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Stem cells used to regenerate lost tissue after corticospinal injuries

A team of researchers from the University of California, San Diego School of Medicine and the Veterans Affairs San Diego Healthcare System, have been able to successfully regenerate lost tissue in damaged corticospinal tracts, using neurons derived from stem cells. This is extremely exciting news as, up until now, researchers have been unable to regenerate the corticospinal projection – the most important human motor system which runs from the cerebral cortex into the spinal cord – although many have tried.

The breakthrough came about when the team decided to use neural stem cells to determine whether they would support regeneration, by grafting neural progenitor cells onto the sites of spinal injuries in rats. Directed to grow as a spinal cord, these grafted stem cells successfully formed functional synapses that were able to improve the movement of the rats’ forelimbs. This was a particularly good result as it refuted the current belief that the neurons in the corticospinal projection were completely lacking the internal mechanisms necessary for regeneration.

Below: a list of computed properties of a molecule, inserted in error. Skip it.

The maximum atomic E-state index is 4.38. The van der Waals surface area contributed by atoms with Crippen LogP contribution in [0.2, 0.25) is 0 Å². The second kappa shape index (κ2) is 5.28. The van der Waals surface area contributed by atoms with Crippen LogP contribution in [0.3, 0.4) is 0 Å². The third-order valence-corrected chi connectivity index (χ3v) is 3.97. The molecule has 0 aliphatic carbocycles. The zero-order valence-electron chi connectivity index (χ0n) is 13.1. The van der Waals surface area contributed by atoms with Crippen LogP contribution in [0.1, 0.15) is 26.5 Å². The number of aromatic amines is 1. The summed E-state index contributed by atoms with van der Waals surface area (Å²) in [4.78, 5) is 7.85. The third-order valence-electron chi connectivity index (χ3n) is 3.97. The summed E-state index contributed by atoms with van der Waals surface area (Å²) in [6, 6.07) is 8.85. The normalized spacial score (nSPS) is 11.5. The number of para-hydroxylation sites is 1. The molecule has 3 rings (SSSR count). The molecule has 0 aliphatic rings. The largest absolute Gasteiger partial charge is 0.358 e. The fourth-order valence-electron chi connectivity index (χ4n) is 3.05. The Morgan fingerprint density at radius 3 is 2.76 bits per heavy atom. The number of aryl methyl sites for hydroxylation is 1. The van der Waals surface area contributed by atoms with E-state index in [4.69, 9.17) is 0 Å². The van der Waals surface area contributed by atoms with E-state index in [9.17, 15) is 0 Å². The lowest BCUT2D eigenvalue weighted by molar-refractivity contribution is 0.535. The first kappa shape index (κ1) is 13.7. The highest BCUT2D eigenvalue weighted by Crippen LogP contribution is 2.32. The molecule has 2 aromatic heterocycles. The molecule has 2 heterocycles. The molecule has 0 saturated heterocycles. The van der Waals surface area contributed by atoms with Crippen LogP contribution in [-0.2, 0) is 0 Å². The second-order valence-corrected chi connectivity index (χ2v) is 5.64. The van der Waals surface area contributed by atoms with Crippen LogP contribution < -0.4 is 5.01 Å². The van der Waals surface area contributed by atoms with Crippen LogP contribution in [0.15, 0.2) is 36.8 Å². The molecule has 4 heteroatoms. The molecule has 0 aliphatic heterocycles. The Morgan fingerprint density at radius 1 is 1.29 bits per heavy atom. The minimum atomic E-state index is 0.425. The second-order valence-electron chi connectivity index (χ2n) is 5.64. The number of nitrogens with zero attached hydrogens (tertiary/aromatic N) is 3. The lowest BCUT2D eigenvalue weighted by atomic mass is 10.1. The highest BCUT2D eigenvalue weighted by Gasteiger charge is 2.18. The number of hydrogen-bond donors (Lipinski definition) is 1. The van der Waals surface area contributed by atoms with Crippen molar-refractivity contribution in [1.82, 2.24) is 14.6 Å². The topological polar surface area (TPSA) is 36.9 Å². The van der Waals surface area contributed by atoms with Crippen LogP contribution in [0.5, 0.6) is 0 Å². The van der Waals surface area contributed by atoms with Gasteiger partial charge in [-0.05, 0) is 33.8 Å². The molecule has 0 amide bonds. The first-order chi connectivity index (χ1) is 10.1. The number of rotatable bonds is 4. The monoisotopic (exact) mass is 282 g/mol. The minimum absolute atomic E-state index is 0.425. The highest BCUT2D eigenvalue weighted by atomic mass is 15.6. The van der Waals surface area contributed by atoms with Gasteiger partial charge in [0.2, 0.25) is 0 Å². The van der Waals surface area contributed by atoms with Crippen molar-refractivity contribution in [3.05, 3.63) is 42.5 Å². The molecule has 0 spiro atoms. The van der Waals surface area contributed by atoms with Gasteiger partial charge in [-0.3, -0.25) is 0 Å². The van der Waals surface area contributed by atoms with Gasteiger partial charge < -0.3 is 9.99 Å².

Past Research and new research

While past research into this area has found some success in regaining functional recovery in rats, none of these studies have been able to regenerate the corticospinal axons. As humans use corticospinal axons for voluntary movement, without the regeneration of these axons, researchers believed that it was unlikely that any of these therapies had the potential to improve function in human patients. Now that they’ve found a way to regenerate this vitally important motor system, it’s given researchers renewed hope that beneficial therapies can be found.

However, finding suitable therapies is likely to be a long and drawn out process, as more work is needed before it can be tested on humans, both in regards to safety and long-term functional benefit. This means further testing to find ways to transfer the technology to both larger animal models and humans, and to identify the best type of human neural stem cells to give optimum results.

The team, who worked in conjunction with researchers in Japan and Wisconsin, have recently published their findings in the online journal Nature Medicine.

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